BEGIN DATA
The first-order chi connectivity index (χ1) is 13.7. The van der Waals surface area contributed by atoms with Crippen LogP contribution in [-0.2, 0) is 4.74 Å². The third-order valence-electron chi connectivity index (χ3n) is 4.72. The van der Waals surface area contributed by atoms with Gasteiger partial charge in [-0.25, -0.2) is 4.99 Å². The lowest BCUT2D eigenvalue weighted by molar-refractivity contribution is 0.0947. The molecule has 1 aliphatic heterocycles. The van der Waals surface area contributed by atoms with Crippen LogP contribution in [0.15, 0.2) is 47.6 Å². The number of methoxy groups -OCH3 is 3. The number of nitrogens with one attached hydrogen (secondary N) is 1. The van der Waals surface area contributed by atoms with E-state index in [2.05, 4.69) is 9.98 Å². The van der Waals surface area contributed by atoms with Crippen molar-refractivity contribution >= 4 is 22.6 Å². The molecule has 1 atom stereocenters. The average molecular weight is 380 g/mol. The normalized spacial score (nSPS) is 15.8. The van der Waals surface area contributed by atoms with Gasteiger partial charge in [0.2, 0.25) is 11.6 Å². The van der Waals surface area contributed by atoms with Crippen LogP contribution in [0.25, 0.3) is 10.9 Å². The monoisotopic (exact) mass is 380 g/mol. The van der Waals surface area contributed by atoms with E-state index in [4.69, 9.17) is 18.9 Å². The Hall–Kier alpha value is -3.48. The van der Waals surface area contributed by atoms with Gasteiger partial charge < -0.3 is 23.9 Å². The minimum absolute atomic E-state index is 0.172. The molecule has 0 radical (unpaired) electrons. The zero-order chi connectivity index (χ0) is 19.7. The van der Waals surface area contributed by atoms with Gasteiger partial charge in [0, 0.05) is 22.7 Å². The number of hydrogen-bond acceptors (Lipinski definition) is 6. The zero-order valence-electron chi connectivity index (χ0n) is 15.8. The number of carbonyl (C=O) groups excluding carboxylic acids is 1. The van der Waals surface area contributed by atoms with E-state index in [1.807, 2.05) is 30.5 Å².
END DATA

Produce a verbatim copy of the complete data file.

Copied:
The first-order chi connectivity index (χ1) is 13.7. The van der Waals surface area contributed by atoms with Crippen LogP contribution in [-0.2, 0) is 4.74 Å². The third-order valence-electron chi connectivity index (χ3n) is 4.72. The van der Waals surface area contributed by atoms with Gasteiger partial charge in [-0.25, -0.2) is 4.99 Å². The lowest BCUT2D eigenvalue weighted by molar-refractivity contribution is 0.0947. The molecule has 1 aliphatic heterocycles. The van der Waals surface area contributed by atoms with Crippen LogP contribution in [0.15, 0.2) is 47.6 Å². The number of methoxy groups -OCH3 is 3. The number of nitrogens with one attached hydrogen (secondary N) is 1. The van der Waals surface area contributed by atoms with E-state index in [2.05, 4.69) is 9.98 Å². The van der Waals surface area contributed by atoms with Crippen molar-refractivity contribution >= 4 is 22.6 Å². The molecule has 1 atom stereocenters. The average molecular weight is 380 g/mol. The normalized spacial score (nSPS) is 15.8. The van der Waals surface area contributed by atoms with Gasteiger partial charge in [0.2, 0.25) is 11.6 Å². The van der Waals surface area contributed by atoms with Crippen LogP contribution in [0.25, 0.3) is 10.9 Å². The monoisotopic (exact) mass is 380 g/mol. The van der Waals surface area contributed by atoms with E-state index in [4.69, 9.17) is 18.9 Å². The Hall–Kier alpha value is -3.48. The van der Waals surface area contributed by atoms with Gasteiger partial charge < -0.3 is 23.9 Å². The minimum absolute atomic E-state index is 0.172. The molecule has 0 radical (unpaired) electrons. The zero-order chi connectivity index (χ0) is 19.7. The van der Waals surface area contributed by atoms with Gasteiger partial charge in [0, 0.05) is 22.7 Å². The number of hydrogen-bond acceptors (Lipinski definition) is 6. The zero-order valence-electron chi connectivity index (χ0n) is 15.8. The number of carbonyl (C=O) groups excluding carboxylic acids is 1. The van der Waals surface area contributed by atoms with E-state index in [1.807, 2.05) is 30.5 Å².